The Biden administration is proposing the authorization of $50 billion in direct-pay qualified School Infrastructure Bonds and doubling the limit on tax-exempt private activity bonds for transportation infrastructure to $30 billion.
The Treasury’s so-called Green Book of proposed changes to tax law released Friday also calls for an enhancement of the Low-Income Housing Tax Credit that is often used for bond-financed multifamily housing projects.
The document overall proposes a net increase of $2.4 trillion in taxes over 10 years, most of which have been outlined before by President Biden. Among the highlights are a hike in the corporate tax to 28% and raising the top individual tax rate to 39.6%.
However, the administration’s list of tax relief measures does not mention the No. 1 tax change sought by state and local governments — a reinstatement of the tax exemption for advance refunding bonds.
Nor does it mention another top priority for local governments and nonprofits — an increase in the limit on tax-exempt bank-qualified debt to $30 million for nonprofit borrowers.
Both those provisions still are likely to be considered by the House Ways and Means Committee and the Senate Finance Committee as they consider ways to finance infrastructure legislation.
They in fact enjoy bipartisan support.
More daunting may be the efforts by some Northeast lawmakers to repeal the $10,000 cap on the federal deduction for state and local taxes. The Biden tax planmakes no mention of SALT.
The proposal for Qualified School Infrastructure Bonds, also known as QSIBs, revives a proposal raised by House Democrats last year in their unsuccessful infrastructure legislation that never received a Senate vote.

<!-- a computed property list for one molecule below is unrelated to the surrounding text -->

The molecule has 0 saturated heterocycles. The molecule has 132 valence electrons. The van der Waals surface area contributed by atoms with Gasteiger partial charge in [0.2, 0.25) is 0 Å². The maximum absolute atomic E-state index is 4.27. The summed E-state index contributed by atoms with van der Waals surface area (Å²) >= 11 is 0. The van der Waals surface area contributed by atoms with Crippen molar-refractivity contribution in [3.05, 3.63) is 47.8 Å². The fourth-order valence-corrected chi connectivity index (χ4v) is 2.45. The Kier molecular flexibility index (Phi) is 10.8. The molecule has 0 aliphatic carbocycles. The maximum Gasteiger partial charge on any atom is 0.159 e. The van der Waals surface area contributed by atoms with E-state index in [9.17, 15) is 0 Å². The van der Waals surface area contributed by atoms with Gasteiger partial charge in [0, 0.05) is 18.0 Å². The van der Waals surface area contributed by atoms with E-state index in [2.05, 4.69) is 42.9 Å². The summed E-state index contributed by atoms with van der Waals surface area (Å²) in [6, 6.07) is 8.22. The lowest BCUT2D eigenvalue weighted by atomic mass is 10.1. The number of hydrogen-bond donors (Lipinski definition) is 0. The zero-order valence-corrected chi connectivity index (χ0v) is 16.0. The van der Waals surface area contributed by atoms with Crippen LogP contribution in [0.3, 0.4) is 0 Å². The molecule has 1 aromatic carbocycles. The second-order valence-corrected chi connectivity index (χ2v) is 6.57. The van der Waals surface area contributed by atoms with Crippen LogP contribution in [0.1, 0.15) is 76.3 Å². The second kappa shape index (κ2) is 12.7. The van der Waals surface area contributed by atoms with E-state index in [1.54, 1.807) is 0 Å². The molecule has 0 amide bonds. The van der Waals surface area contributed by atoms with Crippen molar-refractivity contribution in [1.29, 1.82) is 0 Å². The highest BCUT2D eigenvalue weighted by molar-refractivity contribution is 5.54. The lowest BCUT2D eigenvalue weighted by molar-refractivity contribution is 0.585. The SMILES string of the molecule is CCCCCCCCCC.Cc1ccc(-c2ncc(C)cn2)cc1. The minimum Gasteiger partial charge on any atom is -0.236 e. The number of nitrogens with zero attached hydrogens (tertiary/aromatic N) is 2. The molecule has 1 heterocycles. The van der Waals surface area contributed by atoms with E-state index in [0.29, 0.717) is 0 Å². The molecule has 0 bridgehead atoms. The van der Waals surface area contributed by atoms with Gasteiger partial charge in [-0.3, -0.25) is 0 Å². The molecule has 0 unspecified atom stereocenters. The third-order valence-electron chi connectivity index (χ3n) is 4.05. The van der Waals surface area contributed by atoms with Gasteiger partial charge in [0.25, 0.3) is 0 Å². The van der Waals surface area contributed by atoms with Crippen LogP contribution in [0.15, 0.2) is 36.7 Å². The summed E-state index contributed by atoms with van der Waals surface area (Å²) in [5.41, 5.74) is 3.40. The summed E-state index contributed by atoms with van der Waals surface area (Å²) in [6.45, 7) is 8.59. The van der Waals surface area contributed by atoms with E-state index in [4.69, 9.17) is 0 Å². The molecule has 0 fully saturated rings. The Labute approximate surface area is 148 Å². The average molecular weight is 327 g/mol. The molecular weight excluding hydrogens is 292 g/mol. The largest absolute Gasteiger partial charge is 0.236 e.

QSIBs also were part of the American Recovery and Reinvestment Act enacted in February 2009.
This new round of proposed taxable QSIBs would be similar to direct-pay Build America Bonds and would be eligible for issuance over three years from 2022 through 2024 with annual limits of $16.7 billion for each year.
The Treasury said the QSIBs “will attract new sources of capital for investment in our nation’s schools.”
“The allocation of this bond authority among states would be based on the proportion of funds that each State receives under Title I, Part A of the Elementary and Secondary Education Act of 1965,” Treasury said.
“Either the bondholders’ interest would take the form of a tax credit equal to 100% of the interest on a QSIB, or the bondholders would receive cash from the bond issuer, and the federal government would make corresponding direct payments to the bond issuer,” Treasury said.
Each state would be required to use no less than 0.5% of its QSIB allocation for outlying areas and no less than 0.5% for schools funded by the Bureau of Indian Education.
Priority would be given to using the proceeds to reopen schools and eligible uses would include expanding access to high-speed broadband for digital learning.
The administration did not propose a revival of BABs for other public infrastructure but its support for QSIBs likely is a sign the administration wouldn’t oppose it.
Sens. Michael Bennet, D-Colo., and Roger Wicker, R-Miss., are lead sponsors of the American Infrastructure Bonds Act of 2021 that would create a new series of direct-pay bonds that, unlike BABs, would be exempt from federal budget sequester cuts.
The Bennet-Wicker bill has eight bipartisan Senate sponsors evenly split between Democrats and Republicans.
These taxable bonds would be marketable to pension funds and foreign investors while municipal issuers would receive direct payments from the Treasury Department at a rate of 28%.
Senate Finance Committee Chairman Ron Wyden, D-Ore., has said he intends to work to ensure direct-pay bonds become part of whatever infrastructure legislation passes the Senate.
As for the $15 billion in transportation PABs, the allocation would be made by the Department of Transportation. Public transit, passenger rail, and infrastructure for zero emissions vehicles would be added as qualified activities for which such bonds may be issued.